13422 Clayton Road, Ste. 220
Town and Country, MO 63131



Based on the inquiries I receive and the resumes I see, it is clear that candidates at every level have scant idea what employers are looking for or how to express their value on paper.

Employers are not looking for people to do jobs. They are looking for qualified, talented individuals that will allow them to outperform the competition and generate a profit. If you don’t know how what you do will contribute to that effort, then you may be searching for your next job a very long time.

Resumes have evolved from a “one size fits all” format that details where you were when to a clearly articulated value proposition, so if you don’t have a target position in mind, you are unlikely to win interviews.

Recruiters won’t take the time to read through your resume to figure out what to do with you. You must clearly express whatever strengths you have that the employer needs and how you expect to add value. This is basic marketing—and a resume is your personal marketing tool.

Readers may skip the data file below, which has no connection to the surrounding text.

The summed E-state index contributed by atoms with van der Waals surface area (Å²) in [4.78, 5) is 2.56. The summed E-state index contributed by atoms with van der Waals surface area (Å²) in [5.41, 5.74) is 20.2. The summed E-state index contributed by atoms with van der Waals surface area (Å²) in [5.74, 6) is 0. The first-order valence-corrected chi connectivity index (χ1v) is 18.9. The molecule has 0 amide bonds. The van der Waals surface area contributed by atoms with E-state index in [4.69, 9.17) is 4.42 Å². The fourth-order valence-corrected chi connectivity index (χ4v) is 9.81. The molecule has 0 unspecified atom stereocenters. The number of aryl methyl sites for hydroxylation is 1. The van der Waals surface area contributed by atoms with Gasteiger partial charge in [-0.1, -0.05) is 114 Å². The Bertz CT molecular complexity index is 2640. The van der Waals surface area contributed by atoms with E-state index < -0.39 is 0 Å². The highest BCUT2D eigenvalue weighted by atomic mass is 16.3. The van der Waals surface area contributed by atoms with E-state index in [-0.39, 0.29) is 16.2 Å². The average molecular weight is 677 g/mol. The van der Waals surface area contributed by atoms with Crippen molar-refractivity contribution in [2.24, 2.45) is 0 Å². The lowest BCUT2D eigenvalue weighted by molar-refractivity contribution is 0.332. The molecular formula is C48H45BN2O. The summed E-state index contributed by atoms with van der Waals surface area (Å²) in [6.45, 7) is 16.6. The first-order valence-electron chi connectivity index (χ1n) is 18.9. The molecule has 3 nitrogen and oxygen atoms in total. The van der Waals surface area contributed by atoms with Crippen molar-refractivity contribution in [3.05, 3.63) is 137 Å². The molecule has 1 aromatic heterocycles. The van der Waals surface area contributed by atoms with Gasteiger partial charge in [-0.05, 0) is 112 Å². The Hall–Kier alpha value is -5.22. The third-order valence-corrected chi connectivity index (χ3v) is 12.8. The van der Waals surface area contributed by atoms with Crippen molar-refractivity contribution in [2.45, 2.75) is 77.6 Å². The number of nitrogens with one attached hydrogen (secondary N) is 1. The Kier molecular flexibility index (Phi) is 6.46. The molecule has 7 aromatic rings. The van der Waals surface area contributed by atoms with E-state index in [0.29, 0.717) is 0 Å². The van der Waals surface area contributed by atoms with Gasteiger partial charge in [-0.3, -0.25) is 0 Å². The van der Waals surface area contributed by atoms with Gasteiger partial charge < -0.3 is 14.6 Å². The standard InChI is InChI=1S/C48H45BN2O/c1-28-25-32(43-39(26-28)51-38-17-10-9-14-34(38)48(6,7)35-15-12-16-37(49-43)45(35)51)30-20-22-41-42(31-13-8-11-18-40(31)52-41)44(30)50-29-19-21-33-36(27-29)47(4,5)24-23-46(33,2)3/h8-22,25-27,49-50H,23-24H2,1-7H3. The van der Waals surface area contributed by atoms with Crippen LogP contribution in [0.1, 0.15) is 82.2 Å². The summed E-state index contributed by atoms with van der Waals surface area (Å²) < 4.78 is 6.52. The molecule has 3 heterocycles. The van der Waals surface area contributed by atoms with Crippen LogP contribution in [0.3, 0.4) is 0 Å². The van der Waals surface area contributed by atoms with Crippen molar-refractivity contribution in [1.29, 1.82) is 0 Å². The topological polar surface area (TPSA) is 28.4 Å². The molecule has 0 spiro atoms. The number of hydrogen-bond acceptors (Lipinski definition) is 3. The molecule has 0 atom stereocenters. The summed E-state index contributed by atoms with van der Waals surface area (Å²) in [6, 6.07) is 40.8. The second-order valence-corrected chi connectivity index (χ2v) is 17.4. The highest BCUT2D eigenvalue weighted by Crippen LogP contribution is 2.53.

You don’t expect to walk into a car dealer’s showroom and find products that aren’t designed with the needs and expectations of a specific type of buyer in mind. Think sports car enthusiasts, growing families, safety-conscious buyers and construction workers who want trucks that have enough room to carry tools and heavy loads. Showroom literature targets the buyers likely to be interested in each type of vehicle on the sales floor and caters to their specific wants, needs and performance expectations.

You can be that buyers who don’t like what they see and test drive will buy elsewhere. Similarly, employers have wants, needs and performance expectations based on industry challenges, competitive pressures, level of work that needs to be done, complexity of products and services, who their customers are and whether or not their industry is heavily regulated.

If you want to attract an employer’s attention, then you must speak in language that the employer understands. And nothing speaks more clearly to employers than the value you are prepared to add at a specific level and in a specific discipline or job function.

Ellie Vargo, MRW, CCMC